Every time you turn around, there’s a new “fad”—even for teeth! Whether it’s a celebrity rocking a diamond-encrusted grill or a cheap DIY toothpaste that “ensures” life-changing whitening results—how are patients supposed to know what’s good for their teeth and what to avoid?
Your dentist in Ocala wants to warn you about a few fads that you should think twice about before trying.
Did they just say that…charcoal…can whiten teeth?
Charcoal can be found on social media everywhere! Most would think that something so dark couldn’t whiten teeth—but social media uses that exact thought to add a “wow factor” to this whitening method. Although this fad could possibly help your teeth appear whiter initially, your oral health will decline soon thereafter.
Why? This method of using activated charcoal is extremely abrasive to your tooth enamel. Whenever you etch the surface layer of your teeth, it will appear whiter—but then you just exposed your protective layer of enamel. Go a step further and suddenly your teeth will not only feel more sensitive but they’ll look more yellow than ever since every substance is able to penetrate the deeper layers of your teeth.
Is your future shining bright like a diamond…or are you setting yourself up for a future full of dental work?
A “grill” is a gold or even diamond plated device that covers your teeth. Although the concept of a grill seems harmless, they can wreak havoc on your smile. There are two types of grills that can cause dental problems:
- Removable grills promote tooth decay and encourage bacterial growth along your smile and gum line from having your teeth being covered in this metal case throughout the day.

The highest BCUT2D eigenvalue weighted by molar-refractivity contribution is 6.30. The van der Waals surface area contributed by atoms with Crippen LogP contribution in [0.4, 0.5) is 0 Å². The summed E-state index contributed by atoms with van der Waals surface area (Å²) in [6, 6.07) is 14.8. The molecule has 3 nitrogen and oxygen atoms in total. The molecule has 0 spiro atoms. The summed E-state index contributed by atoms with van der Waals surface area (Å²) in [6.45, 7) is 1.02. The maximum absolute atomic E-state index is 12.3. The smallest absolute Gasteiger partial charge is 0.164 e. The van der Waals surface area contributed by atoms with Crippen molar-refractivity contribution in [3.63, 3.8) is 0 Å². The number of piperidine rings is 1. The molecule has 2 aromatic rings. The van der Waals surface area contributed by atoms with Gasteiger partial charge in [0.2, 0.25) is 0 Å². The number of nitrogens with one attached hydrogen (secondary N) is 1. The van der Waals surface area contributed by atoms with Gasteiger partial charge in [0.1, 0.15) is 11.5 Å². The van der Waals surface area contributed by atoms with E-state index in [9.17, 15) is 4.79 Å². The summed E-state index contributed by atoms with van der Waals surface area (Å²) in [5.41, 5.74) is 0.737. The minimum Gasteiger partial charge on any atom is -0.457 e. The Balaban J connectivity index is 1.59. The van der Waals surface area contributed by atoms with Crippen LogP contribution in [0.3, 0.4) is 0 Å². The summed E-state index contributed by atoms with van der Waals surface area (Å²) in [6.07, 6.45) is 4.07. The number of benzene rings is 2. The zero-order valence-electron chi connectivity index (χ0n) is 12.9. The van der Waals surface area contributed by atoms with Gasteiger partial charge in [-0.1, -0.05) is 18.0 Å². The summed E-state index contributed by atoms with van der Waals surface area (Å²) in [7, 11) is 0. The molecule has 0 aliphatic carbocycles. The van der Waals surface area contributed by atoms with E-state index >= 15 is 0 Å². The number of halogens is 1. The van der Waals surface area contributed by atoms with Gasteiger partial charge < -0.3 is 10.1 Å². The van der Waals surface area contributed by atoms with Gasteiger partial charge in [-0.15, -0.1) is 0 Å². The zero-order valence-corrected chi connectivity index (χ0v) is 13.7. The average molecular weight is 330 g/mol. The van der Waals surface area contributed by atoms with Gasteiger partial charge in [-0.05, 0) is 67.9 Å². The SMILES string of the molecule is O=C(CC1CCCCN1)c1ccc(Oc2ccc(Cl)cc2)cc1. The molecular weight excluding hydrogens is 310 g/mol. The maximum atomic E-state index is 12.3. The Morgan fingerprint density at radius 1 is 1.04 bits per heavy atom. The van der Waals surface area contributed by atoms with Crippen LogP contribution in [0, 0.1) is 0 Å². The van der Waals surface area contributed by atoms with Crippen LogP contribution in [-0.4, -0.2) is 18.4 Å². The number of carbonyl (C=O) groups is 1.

- Permanent grills work just as porcelain veneers, masking your natural teeth. But, just as veneers require regular dental work, so do permanent grills! Once you get one, there’s no going back.
Can coconut oil clean your mouth? Since When?
Another fad that’s surprisingly lasted throughout the years with as little valid research as it has, claims to offer unlimited health benefits—even whitening your teeth. By swishing your mouth with coconut oil (oil pulling), you’re supposedly able to pull dental bacteria that would otherwise be left in your mouth and remove it.
There are claims stating that dental plaque has a fatty outer coating. Although not a proven fact, oil pulling is supposed to stick to the substance and pull it away from your teeth.
There’s no research stating whether oil pulling is effective or not, but there aren’t any harmful side effects to fear either.
When it comes to dental fads, be sure to do your research before using your teeth as a science experiment. If you have questions, always reach out to your dentist first.
Meet Dr. Ocala
If you’re looking to restore your smile to its full potential, you need a dentist that can help you decipher myths from facts. With extensive education and experience in the dental field, Dr. Weldon makes for a great resource when it comes to oral health questions. Feel free to contact Weldon General and Cosmetic Dentistry if you would like meaningful dental advice or if you would like to schedule an appointment with Dr. Weldon. Call (352) 509-5761.